#6: Halloween H20: Twenty Years Later (1998)
This movie had the best intentions, even if it has some problems. Most of the problems are from the slashers of the late nineties and their ability to cast a bunch of twenty-somethings that aren't interesting at all. Considering some of the directions the other sequels go in, this is hardly a dealbreaker. The acting manages to pull it up at times, from Josh Hartnett, Jamie Lee Curtis (obviously) and even LL Cool J doesn't do a terrible job.
The film only acknowledges the first two films as canon and ignores the entire Jamie Lloyd saga. This is both good and bad. It's good in the fact that we don't have to worry about the Cult of Thorn nonsense. It's bad in that Jamie Lloyd was a strong character in her own right and shouldn't be forgotten. But it's a solid sequel with a great final battle between Laurie and Michael that shows how far she's come compared to her first appearance. H20 isn't anything special, but it's not nearly as bad as some of other entries in the series.
#5: Rob Zombie's Halloween (2007)
I'm sure the fact that Zombie's Halloween isn't ranked last is already going to bother the people that seem to hate everything he does. I am not one of those people and even though Halloween is my favorite horror film ever (spoiler alert), I gave this remake a fair chance. It's solid. It would probably be regarded better if it weren't a remake of Halloween and were instead Zombie's own take on a slasher movie.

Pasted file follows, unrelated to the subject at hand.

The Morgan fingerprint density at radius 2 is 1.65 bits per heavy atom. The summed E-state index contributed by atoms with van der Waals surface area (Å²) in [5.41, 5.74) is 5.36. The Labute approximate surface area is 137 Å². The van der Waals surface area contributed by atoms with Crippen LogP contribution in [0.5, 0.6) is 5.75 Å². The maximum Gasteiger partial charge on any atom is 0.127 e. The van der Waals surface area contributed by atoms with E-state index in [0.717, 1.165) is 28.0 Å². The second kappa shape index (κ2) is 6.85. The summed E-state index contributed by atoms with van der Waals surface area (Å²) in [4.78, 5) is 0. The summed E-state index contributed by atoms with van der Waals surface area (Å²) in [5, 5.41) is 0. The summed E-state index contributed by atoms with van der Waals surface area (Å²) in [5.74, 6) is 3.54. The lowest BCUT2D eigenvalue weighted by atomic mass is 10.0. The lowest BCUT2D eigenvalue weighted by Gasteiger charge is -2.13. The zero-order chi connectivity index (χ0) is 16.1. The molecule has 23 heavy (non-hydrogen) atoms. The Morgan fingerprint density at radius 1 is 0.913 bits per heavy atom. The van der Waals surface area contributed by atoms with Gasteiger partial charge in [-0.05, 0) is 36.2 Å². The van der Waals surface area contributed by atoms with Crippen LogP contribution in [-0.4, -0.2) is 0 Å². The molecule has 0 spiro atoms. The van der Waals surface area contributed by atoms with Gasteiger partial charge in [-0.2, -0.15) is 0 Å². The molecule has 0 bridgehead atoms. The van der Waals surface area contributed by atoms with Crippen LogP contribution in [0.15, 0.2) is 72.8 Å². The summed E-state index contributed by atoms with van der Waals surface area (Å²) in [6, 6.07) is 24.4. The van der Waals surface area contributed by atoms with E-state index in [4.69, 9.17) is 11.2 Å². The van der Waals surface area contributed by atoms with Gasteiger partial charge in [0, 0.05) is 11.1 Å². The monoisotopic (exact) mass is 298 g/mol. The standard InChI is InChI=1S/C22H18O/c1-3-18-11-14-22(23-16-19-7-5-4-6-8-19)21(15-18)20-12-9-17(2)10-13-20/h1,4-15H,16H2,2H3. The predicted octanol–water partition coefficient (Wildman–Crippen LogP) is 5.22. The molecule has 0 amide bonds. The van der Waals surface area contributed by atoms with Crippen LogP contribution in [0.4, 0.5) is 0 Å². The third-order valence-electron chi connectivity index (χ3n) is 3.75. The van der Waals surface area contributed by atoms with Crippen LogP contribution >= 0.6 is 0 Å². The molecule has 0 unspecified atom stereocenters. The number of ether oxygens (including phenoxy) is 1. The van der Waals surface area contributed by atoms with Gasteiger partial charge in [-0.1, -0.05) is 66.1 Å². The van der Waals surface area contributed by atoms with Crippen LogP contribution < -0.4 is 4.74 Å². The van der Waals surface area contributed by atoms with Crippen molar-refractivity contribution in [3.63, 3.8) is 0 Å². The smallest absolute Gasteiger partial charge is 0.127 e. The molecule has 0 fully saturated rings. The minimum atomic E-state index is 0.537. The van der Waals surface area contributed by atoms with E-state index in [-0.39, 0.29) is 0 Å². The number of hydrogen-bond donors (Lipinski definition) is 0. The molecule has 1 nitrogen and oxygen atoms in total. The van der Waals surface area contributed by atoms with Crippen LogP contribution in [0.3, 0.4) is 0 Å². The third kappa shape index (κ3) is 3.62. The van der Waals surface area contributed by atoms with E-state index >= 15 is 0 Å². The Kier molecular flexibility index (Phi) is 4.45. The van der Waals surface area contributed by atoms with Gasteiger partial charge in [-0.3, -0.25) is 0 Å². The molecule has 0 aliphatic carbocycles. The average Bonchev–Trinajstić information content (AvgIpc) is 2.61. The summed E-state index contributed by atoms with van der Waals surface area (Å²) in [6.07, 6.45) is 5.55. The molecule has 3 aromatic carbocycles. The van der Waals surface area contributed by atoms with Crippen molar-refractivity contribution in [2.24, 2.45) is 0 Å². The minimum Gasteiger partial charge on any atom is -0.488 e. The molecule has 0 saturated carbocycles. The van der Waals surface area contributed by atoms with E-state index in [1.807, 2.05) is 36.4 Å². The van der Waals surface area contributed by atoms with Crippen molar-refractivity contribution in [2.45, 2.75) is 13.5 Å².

I like the approach to give some backstory to Michael without actually explaining anything about why he's evil. The abusive redneck home life does not explain anything, in spite of what some people would have you believe. He's still killing animals, he's still beating his classmates to death in the forest. When we get back to Haddonfield, we get the original on steroids and that's not necessarily a bad thing. It's not a subtle, sure, but it's a solid slasher with strong performance from Malcolm McDowell, Brad Dourif and Danielle Harris.
I'm not going to try to sell anyone on this as you've already made up your mind about it. I'm just explaining why I like it and it's not as bad as everyone says it is.
#4: Halloween III: Season of the Witch (1982)
I used to hate this movie. When I was growing up I thought this was the absolute worst only because Michael Myers wasn't in it. When I grew up and matured, I saw it as it's own movie and it's actually pretty good. There is some goofiness in it, but that's part of the charm. You still get good performances from Tom Atkins and Dan O'Herlihy as well as some decent special effects and chilling moments.
If Halloween III wasn't called Halloween III, it would be regarded as a cult classic. It's finally getting some of the appreciation it deserves but there are still some who, like I did as a teen, hate the movie because it has no Myers. Those are the same people that caused Michael to come back for movies like Halloween 5 and Halloween: Resurrection. The intent was to turn the series into an anthology with a Halloween theme, years before Trick 'R Treat tried it. Shame on you, 1982 movie-going public.